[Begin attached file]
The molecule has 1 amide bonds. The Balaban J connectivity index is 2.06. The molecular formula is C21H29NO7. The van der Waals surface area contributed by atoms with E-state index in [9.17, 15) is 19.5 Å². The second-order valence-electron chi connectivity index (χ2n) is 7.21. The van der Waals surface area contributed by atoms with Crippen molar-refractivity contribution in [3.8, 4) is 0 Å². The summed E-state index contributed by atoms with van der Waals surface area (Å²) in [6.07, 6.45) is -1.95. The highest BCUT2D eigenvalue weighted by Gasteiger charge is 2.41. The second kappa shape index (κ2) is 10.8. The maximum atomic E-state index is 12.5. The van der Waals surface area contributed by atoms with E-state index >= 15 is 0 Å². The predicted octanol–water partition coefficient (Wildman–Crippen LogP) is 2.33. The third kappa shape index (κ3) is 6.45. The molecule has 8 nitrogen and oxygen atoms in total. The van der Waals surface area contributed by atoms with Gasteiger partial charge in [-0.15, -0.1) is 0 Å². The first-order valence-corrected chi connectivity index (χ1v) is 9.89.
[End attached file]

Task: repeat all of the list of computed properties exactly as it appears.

The molecule has 1 amide bonds. The Balaban J connectivity index is 2.06. The molecular formula is C21H29NO7. The van der Waals surface area contributed by atoms with E-state index in [9.17, 15) is 19.5 Å². The second-order valence-electron chi connectivity index (χ2n) is 7.21. The van der Waals surface area contributed by atoms with Crippen molar-refractivity contribution in [3.8, 4) is 0 Å². The summed E-state index contributed by atoms with van der Waals surface area (Å²) in [6.07, 6.45) is -1.95. The highest BCUT2D eigenvalue weighted by Gasteiger charge is 2.41. The second kappa shape index (κ2) is 10.8. The maximum atomic E-state index is 12.5. The van der Waals surface area contributed by atoms with E-state index >= 15 is 0 Å². The predicted octanol–water partition coefficient (Wildman–Crippen LogP) is 2.33. The third kappa shape index (κ3) is 6.45. The molecule has 8 nitrogen and oxygen atoms in total. The van der Waals surface area contributed by atoms with Gasteiger partial charge in [-0.15, -0.1) is 0 Å². The first-order valence-corrected chi connectivity index (χ1v) is 9.89.